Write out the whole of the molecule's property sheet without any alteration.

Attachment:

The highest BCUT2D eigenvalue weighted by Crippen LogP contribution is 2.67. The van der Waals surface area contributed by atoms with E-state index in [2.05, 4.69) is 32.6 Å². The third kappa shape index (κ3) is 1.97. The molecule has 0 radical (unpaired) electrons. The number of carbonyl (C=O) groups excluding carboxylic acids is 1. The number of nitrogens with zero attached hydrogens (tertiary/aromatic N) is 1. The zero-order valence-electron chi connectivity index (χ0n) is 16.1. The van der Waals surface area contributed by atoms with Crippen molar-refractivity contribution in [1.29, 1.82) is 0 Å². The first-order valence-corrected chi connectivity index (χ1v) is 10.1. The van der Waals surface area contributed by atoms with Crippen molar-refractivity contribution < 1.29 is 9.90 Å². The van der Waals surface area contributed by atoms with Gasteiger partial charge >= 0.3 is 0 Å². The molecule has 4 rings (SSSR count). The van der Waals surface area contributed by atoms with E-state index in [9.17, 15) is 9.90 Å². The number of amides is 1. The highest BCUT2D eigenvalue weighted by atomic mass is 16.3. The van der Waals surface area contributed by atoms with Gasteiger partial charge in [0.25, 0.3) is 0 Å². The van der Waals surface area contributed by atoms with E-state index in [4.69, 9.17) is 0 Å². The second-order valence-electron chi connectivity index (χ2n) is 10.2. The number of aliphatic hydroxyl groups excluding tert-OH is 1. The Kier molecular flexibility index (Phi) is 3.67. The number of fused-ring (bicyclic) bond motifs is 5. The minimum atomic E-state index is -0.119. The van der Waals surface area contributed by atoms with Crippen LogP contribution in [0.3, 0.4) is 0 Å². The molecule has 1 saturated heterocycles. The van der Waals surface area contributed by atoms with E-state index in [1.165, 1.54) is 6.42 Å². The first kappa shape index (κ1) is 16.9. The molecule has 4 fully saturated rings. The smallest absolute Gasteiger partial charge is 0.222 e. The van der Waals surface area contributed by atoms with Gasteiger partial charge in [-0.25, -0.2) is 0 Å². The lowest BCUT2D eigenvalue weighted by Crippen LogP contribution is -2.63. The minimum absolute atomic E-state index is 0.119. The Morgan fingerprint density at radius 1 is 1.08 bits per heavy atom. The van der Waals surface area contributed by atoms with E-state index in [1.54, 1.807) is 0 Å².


The highest BCUT2D eigenvalue weighted by Crippen LogP contribution is 2.67. The van der Waals surface area contributed by atoms with E-state index in [2.05, 4.69) is 32.6 Å². The third kappa shape index (κ3) is 1.97. The molecule has 0 radical (unpaired) electrons. The number of carbonyl (C=O) groups excluding carboxylic acids is 1. The number of nitrogens with zero attached hydrogens (tertiary/aromatic N) is 1. The zero-order valence-electron chi connectivity index (χ0n) is 16.1. The van der Waals surface area contributed by atoms with Crippen molar-refractivity contribution in [1.29, 1.82) is 0 Å². The first-order valence-corrected chi connectivity index (χ1v) is 10.1. The van der Waals surface area contributed by atoms with Crippen molar-refractivity contribution < 1.29 is 9.90 Å². The van der Waals surface area contributed by atoms with Gasteiger partial charge >= 0.3 is 0 Å². The molecule has 4 rings (SSSR count). The van der Waals surface area contributed by atoms with E-state index in [9.17, 15) is 9.90 Å². The number of amides is 1. The highest BCUT2D eigenvalue weighted by atomic mass is 16.3. The van der Waals surface area contributed by atoms with Gasteiger partial charge in [0.25, 0.3) is 0 Å². The van der Waals surface area contributed by atoms with E-state index in [4.69, 9.17) is 0 Å². The second-order valence-electron chi connectivity index (χ2n) is 10.2. The number of aliphatic hydroxyl groups excluding tert-OH is 1. The Kier molecular flexibility index (Phi) is 3.67. The number of fused-ring (bicyclic) bond motifs is 5. The minimum atomic E-state index is -0.119. The van der Waals surface area contributed by atoms with Crippen LogP contribution in [0.3, 0.4) is 0 Å². The molecule has 1 saturated heterocycles. The van der Waals surface area contributed by atoms with E-state index in [1.165, 1.54) is 6.42 Å². The first kappa shape index (κ1) is 16.9. The molecule has 4 fully saturated rings. The smallest absolute Gasteiger partial charge is 0.222 e. The van der Waals surface area contributed by atoms with Gasteiger partial charge in [-0.25, -0.2) is 0 Å². The lowest BCUT2D eigenvalue weighted by Crippen LogP contribution is -2.63. The minimum absolute atomic E-state index is 0.119. The Morgan fingerprint density at radius 1 is 1.08 bits per heavy atom. The van der Waals surface area contributed by atoms with E-state index in [1.54, 1.807) is 0 Å².